Given that our cameras aren’t going to be doing any moving once we set up our calibration, we can safely use python expressions in our parameter fields. In terms of optimization, if an op does a lot of cooking it’s often better to use exports instead of expressions – expressions end up getting complied on demand and evaluated when op op cooks. Since we want fixed cameras looking into a moving world, we can use expressions for our cameras – it’s also going to be less of a hassle to set up, which is great.

For starters let’s add our reference template into our scene. We can start by dragging in our texture, connecting a Null TOP, and then assigning this to the color of a constant Material.


Next let’s add a geometry to our scene. We can replace the torus inside with a rectangle that has our source window’s aspect ratio, which in this case is 16:9 or 1.778 : 1.


Next I’m going to use a Null COMP to hold the transforms of our camera system. I’m going to set this to have a tz value of 5, and otherwise leave this alone.


Let’s also add an object CHOP to help us with determining the distance between the null and geometry – to be clear, we don’t need to do this with an object CHOP, we could do this with a math CHOP, or with Python.

In the Object CHOP I’m going to set our null as the target object, geo1 as the reference object, and I’m going to set this to compute distance.


I’m also going to add some tables that hold some reference information for us. I want to know the width and height of our scene, as well as the width and height of a given cut-out.


We’re also going to need a table with all of our pixel space coordinates:


Now that we have all our primary ingredients ready, we can build out a system to convert our pixel space coordinates into a set of winx and winy translation values.

Let’s start by looking at this process in general. We can first start with our coords in pixel space:

Pixel Space

output x y
output1 640 360
output2 205 130
output3 237 518
output4 525 130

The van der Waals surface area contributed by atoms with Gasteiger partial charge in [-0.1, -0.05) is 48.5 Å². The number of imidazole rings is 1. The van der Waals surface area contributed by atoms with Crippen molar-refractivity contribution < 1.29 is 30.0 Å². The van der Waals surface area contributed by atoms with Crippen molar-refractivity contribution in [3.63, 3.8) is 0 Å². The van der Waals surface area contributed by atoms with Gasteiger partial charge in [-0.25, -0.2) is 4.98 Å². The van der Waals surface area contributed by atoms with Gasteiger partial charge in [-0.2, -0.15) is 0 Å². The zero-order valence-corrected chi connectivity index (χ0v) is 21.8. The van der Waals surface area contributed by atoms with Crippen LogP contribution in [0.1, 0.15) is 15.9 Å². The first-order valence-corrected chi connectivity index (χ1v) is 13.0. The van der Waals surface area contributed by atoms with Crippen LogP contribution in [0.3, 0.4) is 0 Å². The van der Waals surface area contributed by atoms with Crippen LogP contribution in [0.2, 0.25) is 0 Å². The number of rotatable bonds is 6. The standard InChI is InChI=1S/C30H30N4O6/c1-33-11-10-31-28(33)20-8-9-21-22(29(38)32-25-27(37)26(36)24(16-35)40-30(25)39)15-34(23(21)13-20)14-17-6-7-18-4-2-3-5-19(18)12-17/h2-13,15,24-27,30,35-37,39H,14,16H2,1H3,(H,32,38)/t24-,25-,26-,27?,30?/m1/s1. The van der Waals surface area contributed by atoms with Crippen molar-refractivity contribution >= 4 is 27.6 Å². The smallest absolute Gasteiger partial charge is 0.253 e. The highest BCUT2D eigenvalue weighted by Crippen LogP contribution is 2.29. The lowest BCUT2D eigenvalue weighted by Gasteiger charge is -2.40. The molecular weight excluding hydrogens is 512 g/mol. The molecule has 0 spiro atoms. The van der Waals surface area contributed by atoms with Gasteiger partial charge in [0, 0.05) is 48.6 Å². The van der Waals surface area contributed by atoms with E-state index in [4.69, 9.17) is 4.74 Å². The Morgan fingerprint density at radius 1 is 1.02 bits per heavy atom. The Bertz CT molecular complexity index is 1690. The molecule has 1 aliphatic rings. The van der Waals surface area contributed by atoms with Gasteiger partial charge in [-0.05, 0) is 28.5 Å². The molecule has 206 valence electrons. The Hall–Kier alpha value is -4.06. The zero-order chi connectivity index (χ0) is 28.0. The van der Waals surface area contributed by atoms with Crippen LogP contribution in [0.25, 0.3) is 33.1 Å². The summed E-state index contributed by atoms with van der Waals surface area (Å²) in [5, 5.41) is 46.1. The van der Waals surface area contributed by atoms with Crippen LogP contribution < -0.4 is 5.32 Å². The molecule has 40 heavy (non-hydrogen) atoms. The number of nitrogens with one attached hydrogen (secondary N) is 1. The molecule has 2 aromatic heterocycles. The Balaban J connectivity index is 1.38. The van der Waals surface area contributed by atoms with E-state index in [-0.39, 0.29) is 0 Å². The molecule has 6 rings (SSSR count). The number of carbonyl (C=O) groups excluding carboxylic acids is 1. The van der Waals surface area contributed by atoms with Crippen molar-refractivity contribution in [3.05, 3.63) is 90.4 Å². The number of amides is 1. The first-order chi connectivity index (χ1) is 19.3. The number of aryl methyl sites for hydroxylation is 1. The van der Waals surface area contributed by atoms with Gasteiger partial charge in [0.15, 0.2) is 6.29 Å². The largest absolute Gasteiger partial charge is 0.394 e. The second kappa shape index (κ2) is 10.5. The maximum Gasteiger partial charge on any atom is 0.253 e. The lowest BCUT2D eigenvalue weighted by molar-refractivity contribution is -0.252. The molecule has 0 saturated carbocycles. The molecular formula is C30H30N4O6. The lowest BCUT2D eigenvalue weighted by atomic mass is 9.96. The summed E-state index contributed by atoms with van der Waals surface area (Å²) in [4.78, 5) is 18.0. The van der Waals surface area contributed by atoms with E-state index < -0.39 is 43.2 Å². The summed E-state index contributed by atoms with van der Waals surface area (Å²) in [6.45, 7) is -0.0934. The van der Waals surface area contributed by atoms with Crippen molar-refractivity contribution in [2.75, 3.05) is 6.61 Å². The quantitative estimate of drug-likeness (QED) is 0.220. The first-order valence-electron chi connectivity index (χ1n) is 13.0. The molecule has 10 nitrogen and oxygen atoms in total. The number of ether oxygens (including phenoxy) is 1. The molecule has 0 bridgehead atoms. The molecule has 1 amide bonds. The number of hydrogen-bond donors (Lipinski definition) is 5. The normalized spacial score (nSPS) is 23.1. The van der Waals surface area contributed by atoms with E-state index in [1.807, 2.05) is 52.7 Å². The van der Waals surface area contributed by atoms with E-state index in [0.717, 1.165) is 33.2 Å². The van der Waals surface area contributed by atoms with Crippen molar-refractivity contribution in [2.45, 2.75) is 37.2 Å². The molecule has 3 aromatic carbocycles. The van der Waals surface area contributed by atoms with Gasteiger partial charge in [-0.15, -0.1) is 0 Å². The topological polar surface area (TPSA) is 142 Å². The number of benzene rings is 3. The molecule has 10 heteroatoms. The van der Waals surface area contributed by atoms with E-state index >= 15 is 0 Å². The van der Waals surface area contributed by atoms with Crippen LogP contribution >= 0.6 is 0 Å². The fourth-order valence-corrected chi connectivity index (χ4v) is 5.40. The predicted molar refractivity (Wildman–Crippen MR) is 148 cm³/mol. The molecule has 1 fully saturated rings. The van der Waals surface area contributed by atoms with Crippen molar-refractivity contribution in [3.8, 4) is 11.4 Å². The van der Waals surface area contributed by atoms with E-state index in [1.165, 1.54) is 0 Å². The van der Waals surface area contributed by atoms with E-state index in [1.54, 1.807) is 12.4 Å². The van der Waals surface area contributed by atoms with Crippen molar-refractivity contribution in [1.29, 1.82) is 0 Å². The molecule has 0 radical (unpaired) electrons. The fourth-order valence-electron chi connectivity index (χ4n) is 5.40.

output5 752 593
output6 1013 188
output7 1012 483

These values represent the actual center of these windows in the full pixel scene. I started by making this template in Photoshop, and then measured the location of the center of each given viewport.

Once we have these values, we need to convert them into a normalized values. In other words, how do these pixel coordinates translate to UV coordinates. This is a pretty straightforward calculation – the pixel value divided by it’s respective dimension for the full scene:

  • outputx / full_scene_x
  • outputy / full_scene_y

We can set up a quick eval DAT to do all of this for us:


The two python expressions that drive this in the table2 DAT are:

me.inputCell / op( 'table_scene' )[ 'scene_x', 1 ]
me.inputCell / op( 'table_scene' )[ 'scene_y', 1 ]

Our results from this can be found in the table below.

UV Space

output x y
output1 0.5 0.5
output2 0.16015625 0.18055555
output3 0.18515625 0.71944444
output4 0.41015625 0.18055555
output5 0.5875 0.82361111
output6 0.79140625 0.26111111
output7 0.790625 0.67083333

Now that we have the UV coords that represent the center of each window, we need to convert these values into a scale that takes into account that the center of our geometry is located at the origin. For our x values we multiply our value by 2, subtract 1, and divide by 2. For our y values we use the same operation and multiply by negative 1. We can use another eval DAT to do just this for us.


The two python expressions that drive this in table3 are:

( ( me.inputCell * 2 ) - 1 ) / 2
( ( ( me.inputCell * 2 ) - 1 ) / 2 ) * -1

Now we have taken our original pixel coords and then converted them into our winx and winy transforms.

Converted into winx winy transfroms

output x y
output1 0.0 -0.0
output2 -0.33984375 0.31944444
output3 -0.31484375 -0.21944444
output4 -0.08984375 0.319444444
output5 0.08750000 -0.323611111
output6 0.29140625 0.238888888
output7 0.290625 -0.170833333

With these values set, we just need to make sure that we compute our window size, aperture, and focal_length. Looking back to the above, calculating these remaining values should be a snap.

Window Size

Window size is 1 over the number of windows that can fit into our full scene. This also means that our total scene’s width should be n x the width of a given window.

  • In our case a single window (measured in Photoshop) is 320 pixels, and our full scene is 1280 pixels.
  • 1280 / 320 = 4
  • 1 / 4 = 0.25
  • Window Size = 0.25

Focal Length

Focal Length is the distance between our point of view (in our case the null), and our full scene. We’ve used an object CHOP to compute this distance.


Our aperture is the aspect ratio of our full scene.

  • 1280/720 = 1.778
  • Aperture = 1.778

I’m using an eval DAT to do the computation and organization of all of this:


The python for these looks like this:

1 / ( op( 'table_scene' )[ 'scene_x', 1 ] / op( 'table_render_attr' )[ 'width', 1 ] )
op( 'table_scene' )[ 'scene_x', 1 ] / op( 'table_scene' )[ 'scene_y', 1 ]
op( 'object1' )[ 'dist' ]

Python in touch is name dependent, so I’d recommend looking at this example network if you’re trying to replicate this effect.

Now we can set up our cameras to correctly crop out a given viewport of the entire scene. I’m going to rely on the digits of a camera to be correspondences to the output. So in my case output1 and camera1 should be the same thing. I’m also going to use the translation values of our null to set the location of the camera.